House votes to repeal estate tax
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WASHINGTON, April 16, 2015 - Brushing aside a veto threat, the Republican-controlled House voted 240-179 to repeal the federal estate tax.
The vote was largely symbolic, given the strong opposition from President Obama and congressional Democrats. Seven Democrats voted for repeal.
Several of the Democrats who voted for the repeal bill (HR 1105) were from farm states and districts, including the ranking Democrat on the House Agriculture Committee, Collin Peterson of Minnesota, as well as Brad Ashford of Nebraska and Sanford Bishop of Georgia and Jim Costa of California.
Rep. Kristi Noem, R-S.D., recounted how her family was forced to take out a loan to pay estate taxes when her father was killed in an accident in 1994.
“It's one of the main reasons why I got involved in government and politics because I didn't understand how bureaucrats and politicians in Washington, D.C., could make a law that says when a tragedy hits a family” the government is “owed something from that family business,” Noem said.
There is virtually no Democratic support in the Senate for repeal. The Senate last month approved a non-binding measure, 54-46, in favor of killing the tax, but only one Democrat supported it, Joe Manchin of West Virginia. One Republican, Susan Collins of Maine, in voting against the measure sponsored by John Thune, R-S.D.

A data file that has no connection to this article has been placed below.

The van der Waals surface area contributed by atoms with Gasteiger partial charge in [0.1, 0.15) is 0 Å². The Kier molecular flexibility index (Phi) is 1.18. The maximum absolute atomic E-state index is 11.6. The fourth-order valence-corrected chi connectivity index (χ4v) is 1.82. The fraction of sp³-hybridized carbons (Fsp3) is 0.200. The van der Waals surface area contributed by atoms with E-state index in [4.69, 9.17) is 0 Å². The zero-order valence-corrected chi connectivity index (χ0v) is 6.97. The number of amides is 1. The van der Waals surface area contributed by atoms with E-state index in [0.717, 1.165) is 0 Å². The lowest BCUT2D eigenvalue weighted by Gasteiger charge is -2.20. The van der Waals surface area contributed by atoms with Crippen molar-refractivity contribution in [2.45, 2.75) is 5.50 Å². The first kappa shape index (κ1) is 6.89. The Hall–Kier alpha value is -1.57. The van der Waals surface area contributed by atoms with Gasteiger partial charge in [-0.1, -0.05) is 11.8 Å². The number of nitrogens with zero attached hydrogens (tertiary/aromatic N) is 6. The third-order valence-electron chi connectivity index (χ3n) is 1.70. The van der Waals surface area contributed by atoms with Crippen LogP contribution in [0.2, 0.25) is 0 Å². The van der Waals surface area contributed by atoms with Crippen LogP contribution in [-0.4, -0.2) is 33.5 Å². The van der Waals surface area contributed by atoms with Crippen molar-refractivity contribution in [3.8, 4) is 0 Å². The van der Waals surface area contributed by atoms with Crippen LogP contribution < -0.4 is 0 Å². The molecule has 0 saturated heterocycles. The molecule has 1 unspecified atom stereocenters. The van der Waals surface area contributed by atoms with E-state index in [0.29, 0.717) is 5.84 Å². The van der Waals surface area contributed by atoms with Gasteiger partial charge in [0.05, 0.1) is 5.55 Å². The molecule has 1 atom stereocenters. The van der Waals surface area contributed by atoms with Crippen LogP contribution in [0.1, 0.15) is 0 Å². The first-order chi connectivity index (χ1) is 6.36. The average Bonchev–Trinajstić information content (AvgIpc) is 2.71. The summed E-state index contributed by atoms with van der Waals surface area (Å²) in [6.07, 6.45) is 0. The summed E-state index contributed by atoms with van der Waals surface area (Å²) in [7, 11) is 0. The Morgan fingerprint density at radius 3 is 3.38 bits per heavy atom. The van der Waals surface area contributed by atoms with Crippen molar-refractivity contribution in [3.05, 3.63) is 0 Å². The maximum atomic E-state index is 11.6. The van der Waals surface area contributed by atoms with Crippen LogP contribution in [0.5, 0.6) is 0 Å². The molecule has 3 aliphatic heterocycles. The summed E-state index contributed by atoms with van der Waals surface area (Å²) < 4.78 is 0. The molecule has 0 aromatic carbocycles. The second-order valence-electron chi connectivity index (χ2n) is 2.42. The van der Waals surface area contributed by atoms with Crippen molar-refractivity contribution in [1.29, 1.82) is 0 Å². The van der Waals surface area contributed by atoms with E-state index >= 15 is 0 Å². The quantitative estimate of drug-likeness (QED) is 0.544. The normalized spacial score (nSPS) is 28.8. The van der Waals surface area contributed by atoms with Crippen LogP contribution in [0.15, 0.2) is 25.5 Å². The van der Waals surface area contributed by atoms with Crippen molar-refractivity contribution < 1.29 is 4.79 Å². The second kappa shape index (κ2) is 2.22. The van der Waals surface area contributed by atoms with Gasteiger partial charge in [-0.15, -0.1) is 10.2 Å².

The issue has been largely partisan since Congress, starting in 2010, raised the exemption to $5 million, indexed the limit to inflation and lowered the top tax rate. For 2015, the exemption is $5.43 million and the top tax rate is 40 percent. For years until 1997, the exemption was set at $600,000 and the top tax rate was 55 percent.
The White House cited the exemption in a Statement of Administration Policy threatening a veto of the House bill. More than 99 percent of Americans, “including virtually all small businesses and family farms, do not pay any estate tax,” according to the statement.
“Killing the estate tax would shift a greater share of the tax burden onto working Americans at a time when the top one percent already holds more than 40 percent of the Nation's wealth and wealth disparities have risen to levels not seen since the 1930s.”
The Joint Tax Committee estimated that repealing the tax would cost the government $269 billion in revenue over 10 years.
Noem said the lost revenue shouldn't be the issue. “The government does not earn money. The government takes other people's money is what it does.”
Three Republicans voted against repealing the tax.